Drug use on the rise: Unsupported belief in health benefits of kratom leaf risking Mon youth’s future

September 3, 2019

HURFOM: According to a 2017 report by the Mon Youth Progressive Organization (MYPO), drug use in some ethnic areas, throughout Burma is on the rise. MYPO interviewed 500 people from 10 townships in Mon State. Those interviewed were between 12 to 60 years of age, and had experience with drug use.

The report reveals that the number of drug users has been increasing year after year and drug use has become the norm among some Mon communities. Local groups trying to build anti-drug education programs have noted the spike in drug use is leading to increased violence, crime and poverty.  

Drug use particularly methamphetamines is being replaced by users taking Kratom-leaf liquor. 

The shift in preference is because the liquor is cheaper than methamphetamine pills and can be drunk in public. According to community groups concerned about increasing drug use and its impacts on Mon youth, some homes are organizing religious events and wedding ceremonies that treat their visitors with drugs and Kratom-leaf liquor instead of offering food and soft drinks. This is making drug use more socially acceptable.

Nai Tin Shein a leading member of a 45-person committee that spearheaded the building of a rehabilitation center for drug addicted youth in Ye Township, told the Irawaddy news outlet in January of this year, that “Projects like this are really the responsibility of the government, but they don’t do it. So we have to help our (young) ethnic people, … they are the future Mon leadership.”

According to the Mon State Police Office, from January to July, 2019, 20 cases of kratom leaves were caught in Mon State.

There is the belief among Mon rural communities that kratom leaves, also known by the names, thang, kakuam, thom, katum, or biak can be used to treat, diarrhea, pain, coughs, and fatigue.

However, the US Drug Enforcement Agency (DEA) has listed kratom as a ‘drug of concern’ due to potential health and safety issues and because it leaves users with a psychotropic and opioid-like pain relieving effects. According to the DEA, in small doses (1-5grams) users experience more alertness, physical energy and are more talkative. Higher doses (5-15grams) act as a sedative to point of losing consciousness. Other effects can include nausea, itching, sweating, dry mouth, constipation, increased urination, and loss of appetite. Long-term use can cause anorexia, weight loss, and insomnia.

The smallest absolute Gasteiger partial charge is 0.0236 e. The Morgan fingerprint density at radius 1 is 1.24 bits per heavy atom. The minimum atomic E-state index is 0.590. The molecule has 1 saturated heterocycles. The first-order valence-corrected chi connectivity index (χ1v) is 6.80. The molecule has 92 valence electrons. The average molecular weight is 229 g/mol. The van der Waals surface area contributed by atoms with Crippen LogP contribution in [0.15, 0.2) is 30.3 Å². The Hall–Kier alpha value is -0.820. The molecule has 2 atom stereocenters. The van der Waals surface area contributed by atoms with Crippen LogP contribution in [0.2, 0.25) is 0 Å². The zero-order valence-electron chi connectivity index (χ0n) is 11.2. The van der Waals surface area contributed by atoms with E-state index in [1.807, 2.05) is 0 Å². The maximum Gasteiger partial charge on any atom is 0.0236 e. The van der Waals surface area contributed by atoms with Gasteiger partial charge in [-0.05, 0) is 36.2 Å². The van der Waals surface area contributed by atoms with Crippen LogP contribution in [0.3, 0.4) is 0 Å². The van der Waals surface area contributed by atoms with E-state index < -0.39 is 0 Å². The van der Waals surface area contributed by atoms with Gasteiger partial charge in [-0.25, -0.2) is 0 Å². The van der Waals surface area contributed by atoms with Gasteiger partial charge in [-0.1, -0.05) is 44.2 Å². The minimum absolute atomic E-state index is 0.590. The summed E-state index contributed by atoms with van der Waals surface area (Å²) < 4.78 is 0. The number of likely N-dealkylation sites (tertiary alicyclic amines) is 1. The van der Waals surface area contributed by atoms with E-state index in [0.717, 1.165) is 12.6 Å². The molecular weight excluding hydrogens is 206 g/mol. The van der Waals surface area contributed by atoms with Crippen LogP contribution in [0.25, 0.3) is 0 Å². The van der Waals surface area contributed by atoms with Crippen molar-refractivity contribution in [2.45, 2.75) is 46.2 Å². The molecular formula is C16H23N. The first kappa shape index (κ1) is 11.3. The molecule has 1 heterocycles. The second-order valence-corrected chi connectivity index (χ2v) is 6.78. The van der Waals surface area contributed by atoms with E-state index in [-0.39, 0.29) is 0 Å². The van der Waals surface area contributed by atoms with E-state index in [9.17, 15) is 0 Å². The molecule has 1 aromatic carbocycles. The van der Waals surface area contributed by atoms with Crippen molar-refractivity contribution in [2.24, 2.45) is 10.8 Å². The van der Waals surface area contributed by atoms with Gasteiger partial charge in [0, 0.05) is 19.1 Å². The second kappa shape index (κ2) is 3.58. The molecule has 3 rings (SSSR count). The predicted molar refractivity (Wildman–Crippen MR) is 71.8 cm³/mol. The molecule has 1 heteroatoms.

Observations offered by Dr Win Kyaw Thu a chief official with the department of psycho-therapeutic treatment and drug rehabilitation at Mawlamyine General Hospital support the DEA’s finding. He said, “(A) little amount of kratom has (an) energetic effect. You feel fresh. But if you use many, kratom leaves (that) brings a narcotic effect. The leaf has two effects. Long term use has a negative impact on both physical and mental health.”

Kratom leaf has a bitter taste and users tend to dilute the liquor with Coca Cola or liquid cough suppressant. Dr Win Kyaw Thu added, this latter combination can lead to serious side effects. “…the combination makes the users feel anxiety, mental disorder and experience mistrust and suspicion of others (suffer from paranoia).”

Min Htaw Kwee, the vice chairperson of the MYPO said, “Parents have accepted (that their children are) using kratom leaves. The parents themselves, dry the leaves and use them in tea. As the parents have accepted kratom leaves, their children shift (from using methamphetamine pills) to drinking kratom-leaf liquor.”

Some people believe the leaf liquor can cure diabetes. “So, they don’t take (other) medicines given by doctors. When drinking the liquor in the long term, their health situation is getting worse” said a Kalogtaw resident.

There is no credible scientific or medical research to support this belief. While there may be some medicinal properties when taken in small doses, a 2019 study of data analyzed from the US National Poison Data system found 11 deaths associated with kratom exposure. Although the majority of these deaths (9) involved exposure to kratom plus other drugs and medicine, two deaths were attributed solely to the exposure to kratom.

Drug users who find the costs and dangers of using methamphetamines pills are swayed by reports of “some villagers (who returned from Thailand) telling local villagers that kratom leaves are used in the production of painkillers (there) so the locals didn’t listen to us,” added Min Htwa Kwee.

Dealing in kratom has other risks. According to Myanmar law, a person in possession of more than 6 kilograms of kratom leaves can be punished with a 10-year prison sentence. For those in possession of less than 6 kilograms, they can face imprisonment sentences of under 10 years, according to a police official.

Kratom leaves can be found in Mawlamyine, Kyaikmayaw, Chaung Zone, Mudon, Thanbyuzayat and Ye Townships of Mon State. According to a local villager, due to ease of availability the number of users increases daily.

Kratom plants have been planted in (remote) plantations and areas where there is a weak rule of law. The leaves are (harvested) from these areas and sold in the villages. Some leaves have been imported from Thailand,” said a Ye resident.

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